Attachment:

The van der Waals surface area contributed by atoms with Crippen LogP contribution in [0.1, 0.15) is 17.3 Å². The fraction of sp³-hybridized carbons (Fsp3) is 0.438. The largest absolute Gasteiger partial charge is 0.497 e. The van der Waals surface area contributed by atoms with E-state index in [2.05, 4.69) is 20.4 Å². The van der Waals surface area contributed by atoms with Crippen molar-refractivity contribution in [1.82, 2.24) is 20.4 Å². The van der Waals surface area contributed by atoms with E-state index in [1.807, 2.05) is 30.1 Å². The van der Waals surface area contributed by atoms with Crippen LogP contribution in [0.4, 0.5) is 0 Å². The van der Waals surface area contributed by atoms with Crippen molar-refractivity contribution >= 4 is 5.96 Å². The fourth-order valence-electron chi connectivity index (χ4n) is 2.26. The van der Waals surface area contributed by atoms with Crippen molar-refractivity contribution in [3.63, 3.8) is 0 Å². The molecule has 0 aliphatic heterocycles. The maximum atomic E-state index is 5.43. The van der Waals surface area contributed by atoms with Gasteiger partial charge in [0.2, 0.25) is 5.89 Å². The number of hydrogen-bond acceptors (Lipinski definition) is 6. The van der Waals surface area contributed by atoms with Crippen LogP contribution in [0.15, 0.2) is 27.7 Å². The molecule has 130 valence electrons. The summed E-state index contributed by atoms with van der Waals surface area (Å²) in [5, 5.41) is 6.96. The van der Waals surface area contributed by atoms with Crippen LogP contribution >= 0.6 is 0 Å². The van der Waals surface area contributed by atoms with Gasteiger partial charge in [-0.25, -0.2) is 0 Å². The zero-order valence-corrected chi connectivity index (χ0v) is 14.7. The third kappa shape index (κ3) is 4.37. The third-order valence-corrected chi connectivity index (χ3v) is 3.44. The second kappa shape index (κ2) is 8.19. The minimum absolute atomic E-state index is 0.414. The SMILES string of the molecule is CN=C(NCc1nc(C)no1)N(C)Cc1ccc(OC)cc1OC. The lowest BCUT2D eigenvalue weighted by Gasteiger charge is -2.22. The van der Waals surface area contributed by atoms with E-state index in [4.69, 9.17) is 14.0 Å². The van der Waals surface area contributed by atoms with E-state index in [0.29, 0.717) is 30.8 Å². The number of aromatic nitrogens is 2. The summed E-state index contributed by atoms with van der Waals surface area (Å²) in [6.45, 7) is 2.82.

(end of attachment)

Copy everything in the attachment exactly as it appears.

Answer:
The van der Waals surface area contributed by atoms with Crippen LogP contribution in [0.1, 0.15) is 17.3 Å². The fraction of sp³-hybridized carbons (Fsp3) is 0.438. The largest absolute Gasteiger partial charge is 0.497 e. The van der Waals surface area contributed by atoms with E-state index in [2.05, 4.69) is 20.4 Å². The van der Waals surface area contributed by atoms with Crippen molar-refractivity contribution in [1.82, 2.24) is 20.4 Å². The van der Waals surface area contributed by atoms with E-state index in [1.807, 2.05) is 30.1 Å². The van der Waals surface area contributed by atoms with Crippen LogP contribution in [0.4, 0.5) is 0 Å². The van der Waals surface area contributed by atoms with Crippen molar-refractivity contribution >= 4 is 5.96 Å². The fourth-order valence-electron chi connectivity index (χ4n) is 2.26. The van der Waals surface area contributed by atoms with Crippen molar-refractivity contribution in [3.63, 3.8) is 0 Å². The molecule has 0 aliphatic heterocycles. The maximum atomic E-state index is 5.43. The van der Waals surface area contributed by atoms with Gasteiger partial charge in [0.2, 0.25) is 5.89 Å². The number of hydrogen-bond acceptors (Lipinski definition) is 6. The van der Waals surface area contributed by atoms with Crippen LogP contribution in [0.15, 0.2) is 27.7 Å². The molecule has 130 valence electrons. The summed E-state index contributed by atoms with van der Waals surface area (Å²) in [5, 5.41) is 6.96. The van der Waals surface area contributed by atoms with Crippen LogP contribution >= 0.6 is 0 Å². The van der Waals surface area contributed by atoms with Gasteiger partial charge in [-0.25, -0.2) is 0 Å². The zero-order valence-corrected chi connectivity index (χ0v) is 14.7. The third kappa shape index (κ3) is 4.37. The third-order valence-corrected chi connectivity index (χ3v) is 3.44. The second kappa shape index (κ2) is 8.19. The minimum absolute atomic E-state index is 0.414. The SMILES string of the molecule is CN=C(NCc1nc(C)no1)N(C)Cc1ccc(OC)cc1OC. The lowest BCUT2D eigenvalue weighted by Gasteiger charge is -2.22. The van der Waals surface area contributed by atoms with E-state index in [4.69, 9.17) is 14.0 Å². The van der Waals surface area contributed by atoms with E-state index in [0.29, 0.717) is 30.8 Å². The number of aromatic nitrogens is 2. The summed E-state index contributed by atoms with van der Waals surface area (Å²) in [6.45, 7) is 2.82.